Requested improvements (n=558)

Less cumbersome login authentication144 (25.8)

More data types and wider spread availability143 (25.6)

Like it/love it in current state94 (16.8)

Better instructions/explanation of results47 (8.4)

Reports delayed or incomplete43 (7.7)

Otherb108 (19.4)
Most preferred features (n=173)

Lab and diagnostic imaging results119 (68.8)

Feeling of health empowerment23 (13.3)

Scheduling features21 (12.1)

Communication features14 (8.1)

Otherc4 (2.3)
Factors resulting in self-reported avoidance of an emergency department/urgent care center visit (n=129)

Access to results meant a visit could be avoided76 (58.9)

Chronic disease–specific management22 (17.1)

Question answered via secure messaged21 (16.3)

Othere50 (38.8)
Reported cost savings by avoiding a health care visit (n=112)

General convenience and less waiting in clinic43 (38.4)

Not paying for parking and gas25 (22.3)

Overall improved efficiency for the health system19 (17.0)

Not paying for meals/hotels10 (8.9)

Otherf2 (1.8)

aThere was more than one answer permitted per category.

bOther included general usability and results management (n=41), adding and updating health information (n=20), view diagnostic imaging images (n=14), secure messaging and notifications (n=14), patients able to upload pictures and documents (n=11), and better phone/tablet experience (n=8).

cOther included access to health information decreases anxiety (n=7), can view medications (n=7), proxy access to family member\'s chart (n=4), and previsit questionnaires (n=1).

dSecure messaging was done through MyChart and answered a question from the user.

eOther included visit more efficient because informed (n=9), health empowerment (n=8), and preferred to get results in person (n=3).

fOther included not paying for meals/hotels (n=10), not missing work (n=7), and not paying for childcare (n=2).

Health System Usage

We studied the proportion of patients who had a no-show to an appointment, as it related to patient portal user status. From January 2016 to July 2018, there were 19,968 no-shows across the 5 clinics that participated. Of these visits, 9021 did not have an active patient portal account at the time of the visit. The number of no-shows amongst these visits for patients without a patient portal was 858 (9.5%, range: 3.7%-16.6%). Of the remaining 10,947 visits for patients with an active patient portal account, 493 (4.5%) no-show visits were recorded (range: 3.1%-10.4%). No-show rates for patients with no patient portal were 11.9% (386/3257) for the specialty clinics and 8.2% (472/5764) for the family practice clinic, whereas the rates for patients with patient portal access were 4.9% (194/3943) and 4.3% (299/7004), respectively. This represented a 53% relative reduction in the no-show rate overall (P<.001).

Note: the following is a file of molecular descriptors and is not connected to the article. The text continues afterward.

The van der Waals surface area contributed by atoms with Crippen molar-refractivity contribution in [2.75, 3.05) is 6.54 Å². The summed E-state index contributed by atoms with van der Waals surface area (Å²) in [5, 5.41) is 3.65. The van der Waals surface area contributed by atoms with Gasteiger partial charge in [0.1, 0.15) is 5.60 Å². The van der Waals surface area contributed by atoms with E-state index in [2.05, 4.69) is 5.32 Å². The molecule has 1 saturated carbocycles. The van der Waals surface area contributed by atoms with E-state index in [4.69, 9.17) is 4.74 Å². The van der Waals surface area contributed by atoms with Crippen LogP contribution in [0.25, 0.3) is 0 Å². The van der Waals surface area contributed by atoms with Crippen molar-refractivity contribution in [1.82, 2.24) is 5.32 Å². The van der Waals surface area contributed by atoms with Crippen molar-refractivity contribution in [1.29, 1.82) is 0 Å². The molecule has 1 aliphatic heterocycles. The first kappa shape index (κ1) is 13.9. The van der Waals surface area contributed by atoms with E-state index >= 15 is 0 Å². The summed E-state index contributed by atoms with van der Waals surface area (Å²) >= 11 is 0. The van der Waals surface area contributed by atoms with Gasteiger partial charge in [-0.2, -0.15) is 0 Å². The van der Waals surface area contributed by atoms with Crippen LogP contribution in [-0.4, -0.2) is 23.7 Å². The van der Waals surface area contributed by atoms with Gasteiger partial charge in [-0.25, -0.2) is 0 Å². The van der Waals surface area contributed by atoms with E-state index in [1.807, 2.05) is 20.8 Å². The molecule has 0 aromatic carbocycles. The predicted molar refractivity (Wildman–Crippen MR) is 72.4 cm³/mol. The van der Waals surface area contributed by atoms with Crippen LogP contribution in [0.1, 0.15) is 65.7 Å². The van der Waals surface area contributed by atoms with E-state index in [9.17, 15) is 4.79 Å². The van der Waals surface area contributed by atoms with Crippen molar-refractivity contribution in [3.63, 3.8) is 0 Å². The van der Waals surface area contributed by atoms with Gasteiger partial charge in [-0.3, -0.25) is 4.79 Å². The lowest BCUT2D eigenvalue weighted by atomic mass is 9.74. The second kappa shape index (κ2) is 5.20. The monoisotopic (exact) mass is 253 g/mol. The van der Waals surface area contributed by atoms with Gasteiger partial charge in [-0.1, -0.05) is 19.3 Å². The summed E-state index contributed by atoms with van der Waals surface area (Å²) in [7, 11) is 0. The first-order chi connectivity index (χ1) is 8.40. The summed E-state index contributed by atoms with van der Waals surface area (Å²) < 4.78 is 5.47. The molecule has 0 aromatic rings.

In our study, patients were surveyed about their perceptions of an EMR-tethered patient portal. Patients had high general satisfaction, with over 90% reporting that it was easy to use, and almost half reporting that it saved them a medical visit. Respondents reported that access to results and advanced features, such as messaging and scheduling, improved communication with their care providers. Additionally, self-reported reductions in health system use implied improved utilization of scarce health system resources. Finally, objective data from clinic visits demonstrated an over 50% relative reduction in no-show rates.

We decided to focus on patient-centered indicators of patient portal utility rather than tracking health outcomes in our study. As with any technology, the benefits will accrue only if the technology itself is working and is being used as expected [24]. Although it is assumed that just having access to health information is of benefit, there is little evidence that access to lab tests will improve health outcomes. However, we believe that more advanced features, such as scheduling and secure messaging, in combination with access to test results and clinical notes are more likely to result in long-term health system benefits. In 2014, Goldzweig et al [17] performed a systematic review and found that there were a limited number of studies about patient portals, with heterogeneous designs making it difficult to draw strong conclusions about a new technology. Additionally, they found that improved outcomes (eg, for chronic disease such as diabetes, hypertension, and depression) tended to involve portal use in conjunction with case management [17]. They also found mixed data about the effect of portals on health care utilization and efficiency. Based on the success of the patient portal in our study, planning is underway to expand patient portal use across all AHS clinics. This expansion is targeted at the notion that patients having access to their own information in conjunction with the ability to interact with the health system digitally will contribute to increasing health system efficiency, including reductions in no-show rates and clinic and emergency department (ED) visits, increased patient satisfaction and empowerment and, in the longer term, improved health outcomes. The latter assumes that the patient portal is not only widely available, but actively being used as intended.